Gabelli: Come April or May, the numbers will be a lot better than in the fourth quarter. Car dealers tell us they are starting to sell cars, but the buyers still need financing. Yes, unemployment is going to rise. But once a new president comes in and enacts fiscal stimulus and promises tax cuts, things will start changing. Once businesses see some stability, they can start planning and looking at cost efficiencies.

As far as corporate earnings go, an enormous tsunami hit the economic world. It is no different than labor strikes in the 1960s. When the steelworkers struck, did you base stock multiples on the absence of earnings, or step back and ask what normalized earnings would be over an economic cycle. And shouldn't the P/E multiple expand to account for depressed earnings?

This really hits the new administration's top priority on the head: right now there is no confidence in much of anything. This situation started in the credit markets and has now spread to the economy as a whole. I personally think it was a primary reason why McCain lost the election: people were simply sick of the way things were and wanted something different.

Now the new administration has to deliver. Assuming they start to make good on their promises the consumer could start feeling better. Personally, I still think we'll see a weak first half followed by a fair second-half. But that assumes that Washington gets on track and actually does something positive. Without that, we've got serious problems.

Barron's Round-Table Excerpt

At the beginning of the year -- and at the mid-points -- Barron's has a round table with a group of money managers. Love them or hate them, this is a very savvy group of people and their insights are valuable. Here are some notable excerpts:

The whole process of deleveraging is deflationary. It will last several years. Where most economists will probably err is in how the corporate and household sectors react to this. They probably have built into their models expectations that private households and corporations react to fiscal stimulus as they always did. That is wrong. In previous deep recessions the household sector lost about 5% of its net worth. This time around, it has lost about 20%. Households will become much more cautious for years. Instead of spending, they will save.

This was a consistent sentiment. The US consumer will now start saving more and spending less. Part of this is the result of deleveraging -- US Households have a ton of debt on their books and the current recession is forcing them to look at that in more depth. The decrease in spending will have profound ramifications for years to come. US growth is predicated on consumer spending. A drop in spending therefore implies lower growth unless something else picks up the pace.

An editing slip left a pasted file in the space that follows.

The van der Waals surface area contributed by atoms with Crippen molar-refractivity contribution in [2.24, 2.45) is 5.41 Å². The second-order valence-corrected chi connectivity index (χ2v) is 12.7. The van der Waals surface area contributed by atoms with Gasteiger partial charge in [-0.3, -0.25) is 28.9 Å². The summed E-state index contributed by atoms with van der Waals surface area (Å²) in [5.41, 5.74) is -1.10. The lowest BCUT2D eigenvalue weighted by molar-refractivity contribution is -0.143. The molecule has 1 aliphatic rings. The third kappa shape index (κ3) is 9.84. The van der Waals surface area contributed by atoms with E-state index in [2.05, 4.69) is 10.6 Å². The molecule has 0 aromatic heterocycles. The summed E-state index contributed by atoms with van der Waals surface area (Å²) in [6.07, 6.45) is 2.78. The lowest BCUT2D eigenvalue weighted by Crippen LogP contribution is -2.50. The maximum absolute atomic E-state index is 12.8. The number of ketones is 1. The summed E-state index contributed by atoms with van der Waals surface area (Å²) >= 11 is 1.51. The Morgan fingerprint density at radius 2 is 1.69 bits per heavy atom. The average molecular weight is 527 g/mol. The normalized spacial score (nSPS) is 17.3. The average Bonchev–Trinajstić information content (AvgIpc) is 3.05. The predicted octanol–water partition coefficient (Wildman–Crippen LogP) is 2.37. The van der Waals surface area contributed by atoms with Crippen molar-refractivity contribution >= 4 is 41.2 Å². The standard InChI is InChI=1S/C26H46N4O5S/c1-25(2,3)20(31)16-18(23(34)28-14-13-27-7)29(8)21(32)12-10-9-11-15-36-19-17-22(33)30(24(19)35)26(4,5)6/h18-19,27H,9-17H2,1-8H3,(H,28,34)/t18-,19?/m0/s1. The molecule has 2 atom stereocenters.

Gross: Typically we think of financial leverage, but corporations have been levered in two additional ways. The lower tax rates of the past 10 to 20 years have to [go] back up. Then there is operational leverage, which is no more obvious than in the auto industry. Corporations have been geared to a high level of global consumption, and now they must eliminate plant, labor and such. Based on tax, financial and operational leverage, the outlook for corporate profitability and profit margins isn't good.


Zulauf: There will be changes in the corporate sector, too. S&P earnings peaked at about $100 or so. This year they could slump to $20 or $40. The consensus estimates are way too optimistic. Much depends on whether the problems in the real economy hit the financial industry, causing it to relapse. The behavior and thinking of corporate executives will change dramatically. Companies will repair their balance sheets instead of spending and expanding, and that's why the deleveraging process will take years and years and years. Government and central-bank stimulus won't have the multiplier effects we used to see. Economic growth will be much lower in the next five or six years.

This is an interesting observation and it dovetails nicely into the previous statements about consumer spending. As consumers spend less through the deleveraging process corporations will make less money. As a result, their investment plans etc... will be negatively impacted.